For decades, garden lore has touted the benefits of companion planting—like growing tomatoes with basil or rosemary with broccoli. The idea is that companion plants enhance each other's growth or protect one another from pests. Garlic or chives planted alongside roses is supposed to deter Japanese beetles, aphids, and other pests. Nasturtiums reputedly repel cucumber beetles.
Does it work? “There’s an unbelievable amount of information about companion planting, but you don’t find much in the way of scientific journals or reviews,” says Tom Tiddens, supervisor of the Garden’s Plant Health Care department. “Companion planting is an interesting technique and organic growers swear by it, but you need to have all-around good horticultural practices, like scouting for pests.”
Tiddens is big on having plant and environmental diversity in the home landscape. “Rather than using plants to discourage certain insects, you can attract a lot of helpful insects by providing a lot of different environments—sun, shade, dry, wet, low-growing plants, taller plants.”
Attracting a multitude of different insects is not a bad thing. Beneficial insects come when there’s something for them to eat. “We want to mimic Mother Nature by having diversity in the landscape to strike a natural balance. You can do that on a small, quarter-acre yard.” Garden centers and big-box stores have large selections of insecticides, but they often kill the good with the bad. “Using organic techniques has a synergistic effect and companion planting is just one of those techniques,” Tiddens said.
While scouting or monitoring the Garden for pests, Tiddens says, “When I see my first aphid, I don’t get too worried. I’ll come back in a week and look at the plant. Often a beneficial insect is taking care of them.”
“Not to wade into the needlessly controversial, but the most likely effect of placing one plant to repel insects on another plant is the psychological comfort it gives to the gardener. It’s the attractive nature of companion plants that saves the day, and the reason for this is increased biological diversity.” —Eric Grissell, Insects and Gardens: In Pursuit of a Garden Ecology.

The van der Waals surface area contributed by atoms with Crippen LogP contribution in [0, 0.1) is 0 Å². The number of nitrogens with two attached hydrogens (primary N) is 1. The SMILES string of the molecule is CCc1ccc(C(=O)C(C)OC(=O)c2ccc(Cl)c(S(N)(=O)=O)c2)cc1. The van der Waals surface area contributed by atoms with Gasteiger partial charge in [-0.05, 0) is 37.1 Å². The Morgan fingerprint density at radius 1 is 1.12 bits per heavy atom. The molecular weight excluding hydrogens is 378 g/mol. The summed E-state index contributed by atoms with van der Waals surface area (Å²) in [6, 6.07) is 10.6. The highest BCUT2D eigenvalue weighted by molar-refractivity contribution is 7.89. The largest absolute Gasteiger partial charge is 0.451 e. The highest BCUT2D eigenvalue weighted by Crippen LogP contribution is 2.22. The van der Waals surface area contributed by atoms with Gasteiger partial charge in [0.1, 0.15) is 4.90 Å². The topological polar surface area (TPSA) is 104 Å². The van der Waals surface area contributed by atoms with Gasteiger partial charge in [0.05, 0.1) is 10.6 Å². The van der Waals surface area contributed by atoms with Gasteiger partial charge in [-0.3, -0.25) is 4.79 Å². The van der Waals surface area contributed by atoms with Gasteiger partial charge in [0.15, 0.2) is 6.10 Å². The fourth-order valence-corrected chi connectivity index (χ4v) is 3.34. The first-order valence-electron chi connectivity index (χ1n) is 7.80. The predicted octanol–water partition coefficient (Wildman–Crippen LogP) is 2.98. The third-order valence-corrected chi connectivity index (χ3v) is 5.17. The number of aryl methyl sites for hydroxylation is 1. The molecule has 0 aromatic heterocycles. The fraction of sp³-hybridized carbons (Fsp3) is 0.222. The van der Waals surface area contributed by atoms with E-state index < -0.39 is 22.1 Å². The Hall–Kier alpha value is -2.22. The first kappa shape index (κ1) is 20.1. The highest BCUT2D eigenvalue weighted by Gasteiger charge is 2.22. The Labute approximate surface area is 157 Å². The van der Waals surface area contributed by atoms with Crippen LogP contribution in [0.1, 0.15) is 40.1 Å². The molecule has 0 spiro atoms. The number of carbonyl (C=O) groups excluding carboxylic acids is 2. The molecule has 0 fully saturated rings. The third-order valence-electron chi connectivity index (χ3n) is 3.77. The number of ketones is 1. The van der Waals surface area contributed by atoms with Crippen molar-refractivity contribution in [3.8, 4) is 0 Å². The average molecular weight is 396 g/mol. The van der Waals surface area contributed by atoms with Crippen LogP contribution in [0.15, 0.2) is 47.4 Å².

Some gardeners plant a cucumber in the corner of the yard in an attempt to lure cucumber beetles and other insect pests away from their main crop. “Sometimes there’s a downside to doing these things,” Tiddens said. “It’s like using pheromone traps for Japanese beetles. You’ll be drawing them in from your neighbors’ gardens. Mosquito-zappers are feel-good devices, but they’ll draw the insects in from everywhere.”
Plant an Insectary
A diversity of plants means a diversity of insects. Rather than use a trap plot, plant an insectary (or pollinator strip)—a bed or border that provides a buffet for insects. These planting beds attract beneficial insects and organisms that help manage pests and provide pollen and nectar for pollinators. You can see an example in the Regenstein Fruit & Vegetable Garden (beyond the nut grove). The plants attract bees and other desirable insects that help control pests that can damage edibles. Planting native perennials will also attract beneficial insects, such as predators and parasitoids. If the good insects don’t find prey or hosts in your garden, they’ll leave in search of better hunting grounds.
“I was a kid when I heard about companion planting,” Tiddens said. “We had a lot of trouble with rabbits, so my father planted Hungarian hot peppers surrounding the garden.” Tiddens has about 25 10-inch pots of herbs on his deck mixed with pots of ghost peppers—some of the most incredibly incendiary edibles, which appear to be a great deterrent to critters. “Squirrels don’t do much bothering.”
Scent and Sensibility
Some strong-smelling plants are thought to discourage insect (and animal) pests. For example, deer and rabbits avoid lavender, oregano, thyme, dill, fennel, rosemary, and many other herbs. Flowering herbs provide nectar, pollen, or shelter for parasitic wasps, lady beetles, lacewings, and other beneficial insects. Using scented plants may help camouflage vulnerable plants.
Another example of companion planting is the Native Americans’ three sisters—corn, climbing beans, and winter squash planted together. “In the past few years, I’ve grown pole beans on the corn,” Tiddens said. “I found that when the pole beans were growing, the raccoons didn’t find the corn and the beans produced nitrogen in the ground, helping with fertilization.”
Written by Nina Koziol, garden writer and horticulturist who lives and gardens in Palos Park, Illinois. Photography by Nina Koziol and Ellen Hodges.